Kishoyian is a typical five-year-old boy in rural Kenya. He loves his family, helps with chores, and enjoys running and playing. Kishoyian attends The Kilgoris Project’s Nentekeny Preschool—along with 140 other children in this remote community.
At Nentekeny, Kishoyian’s life took a dramatic turn earlier this year when he went for his annual well-child check-up with Francis Koskei, TKP’s student health officer. With the stethoscope connecting Francis to Kishoyian’s chest, Francis heard the familiar sound of a heart murmur.
“Heart murmurs are not uncommon, but can range in severity,” explained Vera Thompson, RN, director of student health. “Children born with heart abnormalities often have a murmur, or it can be caused by damage to the heart valves by rheumatic fever, which is a result of untreated strep throat.”
“After hearing the murmur that day, I went to Kishoyian’s house to talk with his parents and we agreed that he needed to be seen at a hospital forfurther evaluation,” said Francis.
A Disappointing Hospital Visit
The family’s first trip to Kilgoris District Hospital left them disappointed and searching for answers. The doctors informed Kishoyian’s family that surgery would need to be performed in Nairobi, costing 1 million shillings ($10,000 USD)—out of the realm of possibility for families in Kilgoris, where the average annual salary is $652. Disappointed, the family left the hospital knowing Kishoyian was unlikely to receive life-saving surgery that would fix the heart valve and prevent future heart failure. Francis decided this would not be the end of the story for Kishoyian and his family. He suggested a visit to a Tenwek Hospital, a larger, well-respected, Christian hospital in Bomet–about 100 kilometers and a two-hour car ride from Kilgoris.
“When I heard about the cost of the surgery, I decided to accompany the family to Tenwek Hospital for a meeting with doctors and a social worker,” said Francis. “Working together, we were able to arrange for the family to purchase a health insurance card that would lower their costs. Additionally, we learned about a team of cardiac physicians who visit the hospital a couple of times a year and donate their services.”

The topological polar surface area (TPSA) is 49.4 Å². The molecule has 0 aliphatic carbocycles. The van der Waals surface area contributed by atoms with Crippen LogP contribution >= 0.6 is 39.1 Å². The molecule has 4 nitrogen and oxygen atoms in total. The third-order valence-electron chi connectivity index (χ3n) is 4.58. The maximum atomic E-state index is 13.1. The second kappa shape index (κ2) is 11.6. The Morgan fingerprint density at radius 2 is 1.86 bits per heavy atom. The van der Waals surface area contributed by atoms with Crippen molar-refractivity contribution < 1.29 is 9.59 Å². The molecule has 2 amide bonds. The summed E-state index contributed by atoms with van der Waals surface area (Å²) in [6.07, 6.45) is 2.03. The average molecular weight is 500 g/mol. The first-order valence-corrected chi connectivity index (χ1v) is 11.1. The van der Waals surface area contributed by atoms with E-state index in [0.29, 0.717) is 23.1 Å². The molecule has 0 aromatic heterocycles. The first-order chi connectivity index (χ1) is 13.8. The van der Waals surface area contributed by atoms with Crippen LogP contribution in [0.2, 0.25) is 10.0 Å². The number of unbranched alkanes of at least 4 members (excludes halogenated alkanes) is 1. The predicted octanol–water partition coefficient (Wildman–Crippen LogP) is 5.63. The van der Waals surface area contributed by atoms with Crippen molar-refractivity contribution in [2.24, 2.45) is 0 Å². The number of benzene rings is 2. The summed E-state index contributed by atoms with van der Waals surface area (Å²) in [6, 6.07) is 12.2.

Good News At Last
After the successful visit to Tenwek, Kishoyian’s family was able to schedule the surgery to correct his heart murmur for September 2016. Since the visiting physicians donate their services, the family will pay hospital fees only—still about $2,500 USD. Stanley, Kishoyian’s father, is working with his community and church to mobilize the funds for his son’s surgery and for transportation costs.
“Without Francis on-staff and our integrated wellness checks, Kishoyian’s murmur would have gone undetected for years, and would have likely lead to death at a young age,” explained Vera. “Every year we are able to provide life-saving interventions to a handful of students—all because of our donors and their commitment to the health and education of the whole student.”
TKP is able to provide a rich, school-based wellness program for students. In cases like Kishoyian’s, Francis is able to assist with identifying health problems and connecting families to local health care resources and charitable medical groups. Immunization distribution, nutrition and sanitation programs, and anti-violence and puberty education all round out the educational experience of TKP students.
Kishoyian and his family still face challenges—but with a necessary surgery on the horizon, we look forward to seeing him and his family in TKP schools for years to come.